As an image, the “You Are Here” dot on a map is so familiar, it’s arguably a pop culture icon. From shopping malls to hospitals to sprawling public-sector buildings, kiosks bearing this graphic—sometimes paired with a brightly-colored arrow—tell us precisely where we are and help us get where we’re going.
Cultural icon or not, though, the “You Are Here” dot has limitations. Static map kiosks have never been great at handling fluid designs, particularly in growing workplaces. Layouts and office assignments change, floors assume too much space to comfortably fill a single map and renovations and construction projects alter existing footpaths. In our modern and connected world, the static map simply isn’t good enough—especially when a much better alternative is available.
Enter the wayfinding kiosk, a cutting-edge response to the drawbacks of traditional maps. By rendering floor plans on an interactive screen—dedicated kiosk hardware is one approach, as are standalone iPads and wall-mounted touchscreens—businesses get a wayfinding tool that is every bit as fluid, responsive and change-ready as the office design it displays. For larger offices and those that frequently change layouts, room functions and seating arrangements, a dedicated kiosk can mean the difference between frustrated employees (and guests) and empowered teams.
To be sure, a wayfinding kiosk is a lot more than a digital image displayed on a screen. Basic map-displaying functionality is a core feature of tools like Visual Directory® for Kiosks, but it is also a foundational aspect for everything that comes next: the map’s digital format makes it a powerful tool for end users and facilities managers alike.
For one thing, making your floor plans available on a screen—in real time—means that your processes are synchronized. Any updates a facility manager (FM) makes through Visual Directory software is reflected directly on the kiosk, allowing for immediate updates and wayfinding that is accurate down to the cubicle or chair. If your office employs hot desking or hoteling as a seating strategy, your employees can use a kiosk to find one other, even in a flex environment, and individual employee moves are shown as they happen. Add in boosted convenience for employees traveling to new parts of the building for the first time, and you’ve relieved your reception desk of some of the responsibility of directing traffic.
A responsive kiosk takes real-time updates to the next level.
By integrating with employee directories and other data sources, a digital touch screen can allow your visitors to find the specific workstations or offices they are looking for with the press of a finger.
Depending on the size and complexity of your office space, you may choose to deploy wayfinding help on any number of devices. Since the data generated on the screen comes directly from floor plans generated in OfficeSpace’s Visual Directory, keeping it up-to-date is as easy as pushing an update. Consider the following tips as you figure out the best way to use your wayfinding kiosk.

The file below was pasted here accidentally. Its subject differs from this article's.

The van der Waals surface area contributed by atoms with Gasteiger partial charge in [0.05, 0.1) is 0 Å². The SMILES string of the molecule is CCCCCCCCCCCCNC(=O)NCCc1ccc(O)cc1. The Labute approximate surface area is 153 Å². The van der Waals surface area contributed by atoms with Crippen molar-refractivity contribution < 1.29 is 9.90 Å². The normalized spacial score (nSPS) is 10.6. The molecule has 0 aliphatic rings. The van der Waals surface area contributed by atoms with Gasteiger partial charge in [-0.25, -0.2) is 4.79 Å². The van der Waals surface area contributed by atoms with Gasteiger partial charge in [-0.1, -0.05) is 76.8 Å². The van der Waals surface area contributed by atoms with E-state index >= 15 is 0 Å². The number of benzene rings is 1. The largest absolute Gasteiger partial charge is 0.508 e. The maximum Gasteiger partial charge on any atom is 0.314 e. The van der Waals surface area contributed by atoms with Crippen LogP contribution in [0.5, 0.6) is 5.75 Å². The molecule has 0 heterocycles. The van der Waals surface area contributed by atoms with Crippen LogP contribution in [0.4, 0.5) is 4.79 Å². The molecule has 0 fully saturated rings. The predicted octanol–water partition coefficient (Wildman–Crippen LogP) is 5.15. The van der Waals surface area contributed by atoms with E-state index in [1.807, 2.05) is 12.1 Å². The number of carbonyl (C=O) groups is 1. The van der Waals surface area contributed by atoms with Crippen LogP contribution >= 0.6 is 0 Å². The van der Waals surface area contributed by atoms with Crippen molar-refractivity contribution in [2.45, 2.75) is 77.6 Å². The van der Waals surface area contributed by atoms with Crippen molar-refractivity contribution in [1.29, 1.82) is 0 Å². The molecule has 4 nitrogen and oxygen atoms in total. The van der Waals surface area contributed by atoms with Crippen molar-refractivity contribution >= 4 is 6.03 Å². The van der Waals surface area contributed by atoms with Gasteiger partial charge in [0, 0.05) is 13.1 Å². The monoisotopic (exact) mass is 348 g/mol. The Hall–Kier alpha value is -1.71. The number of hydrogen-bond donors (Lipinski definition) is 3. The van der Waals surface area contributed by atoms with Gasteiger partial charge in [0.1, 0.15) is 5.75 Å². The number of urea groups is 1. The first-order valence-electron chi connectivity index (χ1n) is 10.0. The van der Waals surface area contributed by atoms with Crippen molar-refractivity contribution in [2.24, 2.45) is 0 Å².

A directory is good for more than finding names. Employees should also be able to use it to get colleague contact information on-the-fly, for instance. And what if that new employee or visitor doesn’t need to find a person, but a resource? A conveniently-located kiosk is an excellent space to provide info on shared resources like printers, specialized workstations and empty meetings rooms.
Setting up more than one type of wayfinding hardware can effectively help you turn each kiosk into a specialist station: a wall-mounted touchscreen in a lobby can be a general purpose directory, for example, while a podium-mounted tablet with stronger privacy protections can be utilized for viewing bookings or retrieving colleague contact info.
Many FMs have come across employees who eschew an upgraded system or method in favor of the old way. With a combination of kiosk, mobile and desk-based support, it becomes easy to cut off this disinclination at the pass. If an employee touches base to see where a workstation or resource is located, walk them through how you answer their question within Visual Directory® for Kiosks. Over time, they’ll come to recognize the software as the useful office addition it is—and you may gain a new kiosk convert.
For companies already using OfficeSpace software for facilities management tasks, upgrading wayfinding is as easy as figuring out which hardware you want to deploy, choosing a location and leveraging Visual Directory® for Kiosks to manage it all. For those still relying on older on-premises tools or pen-and-paper solutions, a software upgrade can revolutionize seating and space usage and keep visitors to your office successfully oriented. Either way, don’t rely on static media when a better alternative is available—like every other digital upgrade your office has undergone, you’ll soon be wondering how you ever got by without a digital kiosk to guide the way.
Looking to set up an FM solution that enables effective wayfinding? Contact us for a free demo, and test out Visual Directory® for yourself.
Photo Credits: Shutterstock / chingyunsong, OfficeSpace, Shutterstock / UfaBizPhoto